a resource data base comprising a list of requests associated with a plurality of resource elements, wherein the resource database is accessed by resource manager to identify the plurality of resource elements required to generate the thread.
6. The system recited in claim 1, further comprising:
a message allocation table comprising a list of resource elements associated with the plurality of front-end input message labels and the plurality of back-end input message labels, wherein the message allocation table is accessed by the resource manager and the plurality of resource elements to generate the plurality of front-end input message labels and the plurality of back-end input message labels.
7. The system recited in claim 6, further comprising:
a message routing table comprising a list of the plurality of resource elements associated with a memory location and computer system where the plurality of resource elements may be found, wherein the message routing table is accessed by the plurality of message labels to determine where the plurality of resource elements are located.
8. A computer program executable by a computer and embodied on a computer readable medium to configure a thread to perform a specific function, comprising:
a mission interface manager code segment to receive a request to generate a thread that performs the specific function; and
a resource manager code segment, in communication with the mission interface manager code segment, to identify a plurality of resource elements required to generate the thread, to generate a plurality of message labels including a plurality of front-end message labels having a message element and a plurality of parameters, and a plurality of back-end message labels having a message element and a plurality of parameters, and to transmit the plurality of message labels to the plurality of resource elements to form the thread, the plurality of resource elements are activated upon receipt of the plurality of message labels, each of the plurality of resource elements both receives the message label from at least one of the plurality of resource elements and generates the message labels to transmit to at least one of the plurality of resource elements, the plurality of resource elements in the thread communicating to each other using the plurality of message labels, wherein the thread is the plurality of resource elements activated to perform the specific function.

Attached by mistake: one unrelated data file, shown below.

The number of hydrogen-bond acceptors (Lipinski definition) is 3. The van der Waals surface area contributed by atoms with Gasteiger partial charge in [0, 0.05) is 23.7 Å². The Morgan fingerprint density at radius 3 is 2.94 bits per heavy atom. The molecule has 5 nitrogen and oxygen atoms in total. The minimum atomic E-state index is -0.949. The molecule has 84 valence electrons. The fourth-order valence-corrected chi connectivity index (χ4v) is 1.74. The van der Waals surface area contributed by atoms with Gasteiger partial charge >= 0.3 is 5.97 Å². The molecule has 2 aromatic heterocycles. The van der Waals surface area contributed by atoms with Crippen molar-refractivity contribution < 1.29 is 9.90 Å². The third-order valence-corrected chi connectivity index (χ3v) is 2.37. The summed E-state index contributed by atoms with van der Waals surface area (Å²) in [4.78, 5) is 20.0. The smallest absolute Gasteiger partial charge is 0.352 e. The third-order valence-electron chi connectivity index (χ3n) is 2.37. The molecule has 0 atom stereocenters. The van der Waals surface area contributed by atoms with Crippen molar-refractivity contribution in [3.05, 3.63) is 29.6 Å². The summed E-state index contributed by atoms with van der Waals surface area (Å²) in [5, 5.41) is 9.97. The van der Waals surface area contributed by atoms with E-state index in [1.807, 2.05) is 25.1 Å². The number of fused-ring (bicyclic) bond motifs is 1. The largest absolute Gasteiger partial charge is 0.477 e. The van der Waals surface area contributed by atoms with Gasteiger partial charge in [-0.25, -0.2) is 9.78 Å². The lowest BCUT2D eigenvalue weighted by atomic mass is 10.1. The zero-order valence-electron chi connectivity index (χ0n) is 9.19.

9. The computer program recited in claim 8, wherein the plurality of resource elements communicate to each other using the plurality of front-end input message labels and the plurality of back-end input message labels.
10. The computer program recited in claim 8, wherein the resource manger code segment deactivates the plurality of resource elements in the thread and deallocates the plurality of resource elements in the thread upon receipt of a command from a user through the mission interface manager code segment, or upon receipt of a command from the mission interface manager code segment to activate a higher priority thread that requires a resource element of the plurality of resource elements in the thread.
11. The computer program recited in claim 8, wherein the resource manager code segment moves the thread to reallocate resource elements requested by a second thread by deactivating and deallocating the plurality of resource elements in the thread and allocating and activating a different set of resource elements to the thread, wherein the deactivating, deallocating of the plurality of resource elements and allocating and activating a different set of resource elements is accomplished using the plurality of message labels.
12. The computer program recited in claim 8, further comprising:
a resource data base comprising a list of requests associated with a plurality of resource elements, wherein the resource database is accessed by resource manager to identify the plurality of resource elements required to generate the thread.